What to Look for in a Board's Risk Director
As JPMorgan Chase & Co. reportedly looks to shake up the board of directors risk committee per hints at the banks annual shareholder meetinga group of risk governance professionals has come out with some handy literature: the Qualified Risk Director Guidelines, which provide a detailed description of potential director candidates.
The guidelines were created by the Directors and Chief Risk Officers group (DCRO), a volunteer network of some 1,600 risk governance professionals from around the world. The publication covers topics including personal attributes, business acumen, and experience requirements for directors tasked with overseeing risk.
While the Dodd-Frank financial reform law made having a risk committee mandatory for large financial institutions, DCRO hopes the new guidelines will help companies across industries voluntarily create and fill risk director seats. Technology, information, and competition have accelerated in the last 10 to 15 years, says David Koenig, chief executive officer of The Governance Fund Advisors, who led the effort to draft the guidelines.
These days, he adds, The impact on public companies of a bad news eventits immediate and its large.
And in the case of JPMorgan, for example, where the three members of the banks risk committeestill feeling the heat from a large trading loss last yearearned relatively low levels of shareholder support, such guidelines could be a useful benchmark. How do you say Theyre not the right people if you dont have something to compare it to? Koenig notes.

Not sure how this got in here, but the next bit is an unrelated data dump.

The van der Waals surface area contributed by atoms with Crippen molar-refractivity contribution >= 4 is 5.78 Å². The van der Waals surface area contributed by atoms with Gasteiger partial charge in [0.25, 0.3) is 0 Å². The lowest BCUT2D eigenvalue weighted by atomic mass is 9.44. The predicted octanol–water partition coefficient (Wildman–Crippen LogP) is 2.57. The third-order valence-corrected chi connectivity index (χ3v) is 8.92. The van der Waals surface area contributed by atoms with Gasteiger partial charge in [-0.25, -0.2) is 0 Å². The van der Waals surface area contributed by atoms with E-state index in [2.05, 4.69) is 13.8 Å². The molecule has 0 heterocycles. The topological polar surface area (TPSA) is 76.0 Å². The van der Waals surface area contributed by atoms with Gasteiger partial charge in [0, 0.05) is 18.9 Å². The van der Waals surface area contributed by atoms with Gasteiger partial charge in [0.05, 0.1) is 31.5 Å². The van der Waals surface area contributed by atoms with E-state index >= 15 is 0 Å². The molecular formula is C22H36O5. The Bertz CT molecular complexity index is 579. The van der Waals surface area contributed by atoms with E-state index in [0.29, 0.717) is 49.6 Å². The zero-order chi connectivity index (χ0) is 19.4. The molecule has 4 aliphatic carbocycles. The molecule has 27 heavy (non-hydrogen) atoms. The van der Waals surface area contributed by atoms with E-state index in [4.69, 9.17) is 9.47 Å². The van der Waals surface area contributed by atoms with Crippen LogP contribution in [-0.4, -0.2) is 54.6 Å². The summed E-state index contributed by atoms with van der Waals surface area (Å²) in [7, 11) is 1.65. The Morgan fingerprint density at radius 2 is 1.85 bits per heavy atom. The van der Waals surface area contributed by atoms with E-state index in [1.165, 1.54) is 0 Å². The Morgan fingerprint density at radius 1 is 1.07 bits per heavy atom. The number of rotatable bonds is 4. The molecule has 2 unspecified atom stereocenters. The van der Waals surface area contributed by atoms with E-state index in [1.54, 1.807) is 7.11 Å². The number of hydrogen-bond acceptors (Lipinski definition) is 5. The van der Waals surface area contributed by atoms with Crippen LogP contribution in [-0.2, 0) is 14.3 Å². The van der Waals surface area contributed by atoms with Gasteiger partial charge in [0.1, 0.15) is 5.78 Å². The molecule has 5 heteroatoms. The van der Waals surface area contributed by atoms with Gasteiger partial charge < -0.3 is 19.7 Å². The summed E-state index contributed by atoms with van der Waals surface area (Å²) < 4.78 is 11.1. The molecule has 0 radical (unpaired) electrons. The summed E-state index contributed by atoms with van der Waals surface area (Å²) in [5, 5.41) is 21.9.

Contributors to the publication included a member of UNICEFs audit committee, directors of financial services and insurance companies, and a board member of a water management agency in Australia.
The basic question they started with was: What qualities would you be looking for in a board colleague whos in charge of risk?
One important attribute discussed in the guidelines is experience navigating a company through different economic and revenue cycles. Another is a persons ability to think stochasticallythat is, to consider many different potential outcomes at once, both positive and negative. Having a background in accounting and statistics is also considered desirable.
Risk director candidates may have served as a chief risk officer, had leadership experience with a high growth company, or had experience as an expert in business valuations, according to the guidelines.
Its a pretty demanding list, says Koenig.
Ultimately, the person selected for the role is someone who would also make a strong candidate to serve on a boards audit, compensation, and corporate governance committees, the guidelines say.
Many of the skills and attributes required of a Qualified Risk Director can and should apply to all directors, according to the publication. It is their collective presence that differentiates a Qualified Risk Director.
Boards can start moving in this direction by asking if they already have a director who meets many of the criteria outlined in the guidelines, says Koenig. If they dont, a companys nominating or governance committees could use the document to assist in their search.
The groups working hypothesis is that installing a qualified risk director on the board will benefit the companys bottom line, too. With someone accountable for risk oversight, you have a slightly cheaper cost of raising capital, Koenig says.